This brings me at last to a key point. I hope you’ve enjoyed the journey through this little conceit of mine, as I also hope you are enjoying the journey through the regular season with a superb Rockets team to watch play the best sport on earth. Because the journey through the season is the romance. It is life, and a part you have to treasure.
The joy when the beloved does something to delight you, something small that maybe only you noticed. The idea that every game is a chance for wonder, or at least enjoyment, because these elite entertainers are there to take your mind off your cares, and the cares of the world, for a brief time. Appreciate it. Savor it. Don’t be in a rush, don’t try to skip to the end. Don’t let these small joys wither because you have a bad feeling about how it will all turn out.
Skipping to the end, being in a rush, seeking ultimate satisfaction is precisely what the pros, The Basketball Commentariat (TBC), seem obsessed with today. They, too, have a feeling about the outcome. They professionally profess that if you aren’t in an Area, with a Bay, the NBA might not bring you ultimate satisfaction.
They seem to have become the reader that part way through the book starts saying “Well the characters are great, the story is great, but do they slay the dragon? Do they live happily ever after? Who ends up being Queen? Why am I bothering with this, we all know the dragon probably wins, it’s a damn dragon.”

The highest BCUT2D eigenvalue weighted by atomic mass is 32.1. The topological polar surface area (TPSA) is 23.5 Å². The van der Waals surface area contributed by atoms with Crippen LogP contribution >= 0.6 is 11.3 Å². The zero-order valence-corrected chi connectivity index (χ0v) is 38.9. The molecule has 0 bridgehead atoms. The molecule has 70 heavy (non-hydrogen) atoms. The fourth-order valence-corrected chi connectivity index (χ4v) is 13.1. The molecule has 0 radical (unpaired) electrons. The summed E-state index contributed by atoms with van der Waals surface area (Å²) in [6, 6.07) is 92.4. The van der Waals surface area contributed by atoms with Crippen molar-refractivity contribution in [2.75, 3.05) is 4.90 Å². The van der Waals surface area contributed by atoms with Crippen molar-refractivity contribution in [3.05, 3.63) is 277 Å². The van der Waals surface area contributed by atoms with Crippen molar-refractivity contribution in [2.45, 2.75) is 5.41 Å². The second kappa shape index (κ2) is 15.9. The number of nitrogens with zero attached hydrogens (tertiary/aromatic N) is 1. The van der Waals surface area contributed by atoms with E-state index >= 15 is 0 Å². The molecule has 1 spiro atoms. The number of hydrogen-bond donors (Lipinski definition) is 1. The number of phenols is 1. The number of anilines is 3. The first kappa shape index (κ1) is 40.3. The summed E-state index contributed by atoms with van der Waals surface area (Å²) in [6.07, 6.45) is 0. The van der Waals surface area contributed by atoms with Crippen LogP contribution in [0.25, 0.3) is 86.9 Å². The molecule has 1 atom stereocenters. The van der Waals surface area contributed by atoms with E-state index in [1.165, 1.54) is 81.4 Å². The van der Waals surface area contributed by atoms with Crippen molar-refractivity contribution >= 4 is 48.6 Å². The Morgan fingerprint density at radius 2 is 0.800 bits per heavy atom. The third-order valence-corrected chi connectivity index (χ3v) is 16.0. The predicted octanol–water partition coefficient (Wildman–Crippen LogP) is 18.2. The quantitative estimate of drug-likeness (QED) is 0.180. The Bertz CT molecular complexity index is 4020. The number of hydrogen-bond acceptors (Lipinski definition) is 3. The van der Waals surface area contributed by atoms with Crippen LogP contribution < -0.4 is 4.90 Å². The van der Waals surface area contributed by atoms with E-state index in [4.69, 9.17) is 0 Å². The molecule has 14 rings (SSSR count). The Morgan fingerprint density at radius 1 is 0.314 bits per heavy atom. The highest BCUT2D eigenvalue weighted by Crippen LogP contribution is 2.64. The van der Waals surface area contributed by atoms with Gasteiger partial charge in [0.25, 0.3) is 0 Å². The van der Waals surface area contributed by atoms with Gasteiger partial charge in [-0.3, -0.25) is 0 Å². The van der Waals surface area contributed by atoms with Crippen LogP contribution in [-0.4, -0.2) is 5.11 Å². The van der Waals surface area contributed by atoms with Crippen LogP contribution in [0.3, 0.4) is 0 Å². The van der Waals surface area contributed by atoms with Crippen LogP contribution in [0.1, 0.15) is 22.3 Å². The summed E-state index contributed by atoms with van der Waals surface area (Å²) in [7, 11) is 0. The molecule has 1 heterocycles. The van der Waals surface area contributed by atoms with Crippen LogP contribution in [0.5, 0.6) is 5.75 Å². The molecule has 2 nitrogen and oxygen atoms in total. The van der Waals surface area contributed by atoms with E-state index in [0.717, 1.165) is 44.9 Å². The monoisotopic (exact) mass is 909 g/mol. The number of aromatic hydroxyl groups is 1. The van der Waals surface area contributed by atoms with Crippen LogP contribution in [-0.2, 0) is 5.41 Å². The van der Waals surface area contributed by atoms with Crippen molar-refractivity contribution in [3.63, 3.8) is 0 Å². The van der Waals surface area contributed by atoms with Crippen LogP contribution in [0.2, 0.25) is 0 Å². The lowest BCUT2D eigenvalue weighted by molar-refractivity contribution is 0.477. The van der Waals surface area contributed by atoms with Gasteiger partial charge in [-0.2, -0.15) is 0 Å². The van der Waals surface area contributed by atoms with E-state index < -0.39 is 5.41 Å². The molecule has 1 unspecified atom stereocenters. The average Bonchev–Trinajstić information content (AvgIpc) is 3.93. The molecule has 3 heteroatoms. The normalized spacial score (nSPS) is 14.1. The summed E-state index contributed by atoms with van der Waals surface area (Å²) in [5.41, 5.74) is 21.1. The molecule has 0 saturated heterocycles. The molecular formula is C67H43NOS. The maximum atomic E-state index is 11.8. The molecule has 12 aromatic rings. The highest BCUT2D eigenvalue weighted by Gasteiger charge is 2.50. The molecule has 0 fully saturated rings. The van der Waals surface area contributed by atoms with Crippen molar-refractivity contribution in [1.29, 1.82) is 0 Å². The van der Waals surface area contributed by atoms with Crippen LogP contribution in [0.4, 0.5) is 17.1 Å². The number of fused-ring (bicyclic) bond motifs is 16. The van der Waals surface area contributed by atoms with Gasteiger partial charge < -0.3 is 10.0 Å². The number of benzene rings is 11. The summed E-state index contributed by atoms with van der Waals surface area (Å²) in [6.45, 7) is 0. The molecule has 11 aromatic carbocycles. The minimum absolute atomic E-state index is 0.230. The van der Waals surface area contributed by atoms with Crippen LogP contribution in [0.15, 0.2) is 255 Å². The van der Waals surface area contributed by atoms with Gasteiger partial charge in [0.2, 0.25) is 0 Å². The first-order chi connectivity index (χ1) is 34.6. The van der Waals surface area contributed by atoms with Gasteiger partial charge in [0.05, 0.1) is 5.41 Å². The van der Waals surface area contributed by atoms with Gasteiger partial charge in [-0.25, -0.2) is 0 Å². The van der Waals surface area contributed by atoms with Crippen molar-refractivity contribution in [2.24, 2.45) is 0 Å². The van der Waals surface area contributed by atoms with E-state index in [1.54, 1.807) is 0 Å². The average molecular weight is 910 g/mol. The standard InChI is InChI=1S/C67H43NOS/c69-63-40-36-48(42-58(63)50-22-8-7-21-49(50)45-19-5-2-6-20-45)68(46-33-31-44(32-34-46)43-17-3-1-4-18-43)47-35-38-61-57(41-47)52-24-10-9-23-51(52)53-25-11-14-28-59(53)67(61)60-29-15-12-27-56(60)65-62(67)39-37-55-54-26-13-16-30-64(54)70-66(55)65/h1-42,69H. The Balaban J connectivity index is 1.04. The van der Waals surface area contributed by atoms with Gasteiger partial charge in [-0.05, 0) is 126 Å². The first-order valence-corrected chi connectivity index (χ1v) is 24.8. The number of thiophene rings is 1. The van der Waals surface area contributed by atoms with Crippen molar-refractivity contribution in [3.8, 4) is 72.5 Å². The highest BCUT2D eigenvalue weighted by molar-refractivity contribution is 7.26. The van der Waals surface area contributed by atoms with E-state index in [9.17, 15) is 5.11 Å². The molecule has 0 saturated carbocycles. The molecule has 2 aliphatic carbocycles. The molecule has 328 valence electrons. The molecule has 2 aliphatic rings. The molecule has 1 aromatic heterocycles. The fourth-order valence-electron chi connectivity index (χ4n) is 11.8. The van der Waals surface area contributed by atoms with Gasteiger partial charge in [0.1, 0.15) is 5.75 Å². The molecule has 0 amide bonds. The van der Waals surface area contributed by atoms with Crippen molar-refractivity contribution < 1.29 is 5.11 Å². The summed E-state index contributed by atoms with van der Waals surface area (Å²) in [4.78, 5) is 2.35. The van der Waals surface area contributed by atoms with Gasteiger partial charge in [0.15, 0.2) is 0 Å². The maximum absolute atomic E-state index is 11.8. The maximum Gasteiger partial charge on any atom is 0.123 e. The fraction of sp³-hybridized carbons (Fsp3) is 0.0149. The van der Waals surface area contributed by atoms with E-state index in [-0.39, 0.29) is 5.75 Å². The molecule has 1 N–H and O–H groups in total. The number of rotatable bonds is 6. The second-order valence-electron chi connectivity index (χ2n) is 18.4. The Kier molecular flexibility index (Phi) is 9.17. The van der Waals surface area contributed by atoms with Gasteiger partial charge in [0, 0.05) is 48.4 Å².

All true, and so what? I am not sure why professionals should be that way, honestly, but they almost all seem to be right now. They are paid to watch the game, to talk about it, to think about it. They are there to talk about the whole story of a season, not just the part at the end. Not just the part past the end where people change employers.
Are the stories trite because they think they’ve guessed the ending? Guess what, Basketball Commentariat? We did too, so tell us something interesting instead. Is each game merely a weary postponement of the inevitable? Is someone getting a check signed by a different company really the most interesting part?
You read the book to read the book. You watch the season to see great basketball. Of course there is a goal, a final outcome. Of course you want to turn to your team and say “And they won the title, and everyone lived happily ever after! (Until four months later, when it all started again.)” Do you think that on every date? With every romance?
To switch the metaphor a bit, who wants to be on a date with Ultimate Satisfaction Guy? The guy who wants to get to “the good part” not realizing the dinner, the dancing, the wine, holding hands and kissing, is also very much “the good part”. TBC needs to take a step back and spend a bit less time worrying about ultimate satisfaction. Even if they think they’ve solved the mystery, even if they know most of the delirious teams waltzing around the hardwood are headed for a bad breakup.
Tonight there is music (BUM, bum bum bum BUM), there is dancing, wine, and basketball. That should be enough.
Off topic, but would a podcast with me talking to athletes about wine, libations, travel, interest you?